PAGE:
5 hidden apps you didn’t know existed on your iPhone “iOS and iPhone :: Gadget Hacks
Every iPhone has a series of hidden Apple apps installed by default, most of which work behind the scenes to perform actions like filtering SMS messages, trusting computers, and processing payments. However, there are a few secret apps that you can access right here and now, but they do require a bit of work to unlock.
Siri is technically an app, just like Setup (which configures the iPhone after a restore), Screen Time (which lets you manage your iPhone’s usage), and Spotlight (aka Search, the search tool on your screen. ‘Home). But you should already know how to access and use them. Truly hidden apps are the ones you might never find if you didn’t know where to look, and these include, but are not limited to the following.
Application 1: Code scanner
The Camera app on your iPhone can scan QR codes with no problem and will let you open the links in Safari if you want. It also works great with App Clip Codes, which will open their corresponding App Clip.
However, there is another QR code scanning tool called “Code Scanner” which automatically opens the links using an in-app browser so you can close the webpage and go straight back to the web page. digitization. Sometimes this will take you to Safari or a third-party app, depending on how the QR code is designed, but the majority of links will just open in Code Scanner.
Code Scanner’s user interface is much more thoughtful than its integration into the Camera app. For example, when you scan an app clip code into Camera, you just get a little banner alert that you can tap to open the app clip. In Code Scanner, it shows neat animation when it scans the App Clip code and then opens the App Clip to the top.
The code reader can be added as a control to your control center, and you can also find it via search from your home screen. You can even ask Siri to “open the code scanner”. However, you won’t see it anywhere on your home screen, in your app library, or in settings.
Application 2: Magnifier
âMagnifier,â an accessibility tool on your iPhone, can be used to zoom in on everyday items like signs on doors or small print on documents to help you see things more clearly (or not. at all). It’s been around since iOS 10, but iOS 14 has really increased its presence, and it even has people detection capabilities now.
Prior to iOS 14, you could only open Magnifier using the accessibility shortcut (a triple-click on your home or side button) or its Control Center button. You can still use these two methods to open Magnifier, but now you can also open it from its app icon on the Home screen (which you need to unlock first), by tapping the back of your iPhone (when configured with Back Tap), via Siri and from a custom shortcut.
In addition to adding these new ways to find Magnifier, iOS 14 also provided the tool with a new interface, hideable controls, a customizable toolbar, improved filter handling, and multi-image shooting. If you haven’t tried Magnifier yet, this is definitely something to dive into as soon as you can so you know how it works when you need it on the go.
Application 3: Print center
Your iPhone is equipped with AirPrint technology, and the app that does all the work is called âPrint Centerâ. Unlike the two apps above, there is no way to open Print Center directly, but you can open it from the app switcher if a print job is queued. or in the process of printing.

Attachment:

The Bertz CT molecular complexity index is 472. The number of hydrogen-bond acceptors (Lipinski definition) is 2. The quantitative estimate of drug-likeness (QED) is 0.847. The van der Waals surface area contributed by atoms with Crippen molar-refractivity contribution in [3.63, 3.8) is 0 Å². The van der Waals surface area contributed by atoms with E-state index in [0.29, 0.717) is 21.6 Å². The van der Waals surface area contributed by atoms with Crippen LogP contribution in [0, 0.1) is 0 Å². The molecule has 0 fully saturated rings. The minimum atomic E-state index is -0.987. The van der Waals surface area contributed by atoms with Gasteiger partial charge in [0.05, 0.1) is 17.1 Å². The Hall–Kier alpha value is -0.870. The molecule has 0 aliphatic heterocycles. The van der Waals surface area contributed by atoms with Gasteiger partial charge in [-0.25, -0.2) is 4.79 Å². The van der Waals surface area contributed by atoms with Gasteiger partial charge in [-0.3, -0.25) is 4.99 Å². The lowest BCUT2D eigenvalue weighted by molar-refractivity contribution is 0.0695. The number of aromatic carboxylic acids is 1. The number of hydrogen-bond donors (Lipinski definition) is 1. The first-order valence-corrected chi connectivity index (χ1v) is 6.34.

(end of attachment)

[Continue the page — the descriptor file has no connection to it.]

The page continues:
To find the Print Center, select “Print” from the share sheet on a document, image, or other printable files, choose your print settings and press “Print.”
Then whenever the printer starts printing, you can open your App Switcher and you will see the Print Center; press it to open it. You’ll see a list of all of your queued print jobs in the app, and you can tap each one to see more details about it or cancel printing. When all print jobs are complete, the order page will simply say âNo documents pendingâ.
Application 4: Diagnostics
If you type the diag: // or diagnostics: // URL scheme in Safari and press OK, you will open the “Diagnostics” application, which Apple uses to read diagnostic data in order to troubleshoot issues that you want. might meet. your iPhone. However, without an Apple ticket number to place after the URL scheme, it won’t do you much good.
There is also another way to open Diagnostics. First, turn off your iPhone and then connect it to a power source. Right after, hold both volume buttons down until the Apple logo appears on the screen. Soon after, Diagnostics will open and you can âStart Diagnosticsâ. This is similar to the diagnostic tool available on Macs, but it won’t run any tests without Apple asking for it first.
You can press the info (i) button to view your iPhone’s serial number, MEID, and IMEI, but that’s all information easily available in Settings -> General -> About.
Application 5: Field test
There are many secret dial codes that you can play around with on your iPhone, but only one opens a hidden app called âField Testâ. The main reason for using this hidden app is to check your iPhone’s cellular reception strength in digital numbers in dBm (decibel-milliwatts) rather than signal bars in the status bar. To open the Field Test app, type * 3001 # 12345 # * in your Phone app, then press the call button.
Believe it or not, there are more hidden apps than these. When I find more, I’ll be sure to add them to this list. If you know of any, share below so I can add them here!
Keep your connection secure with no monthly bill. Get a lifetime VPN Unlimited subscription for all your devices with a one-time purchase from the new Gadget Hacks Shop, and watch Hulu or Netflix without regional restrictions, increase safety when browsing public networks, and more.
Buy Now (80% Off)>
Other interesting offers to discover: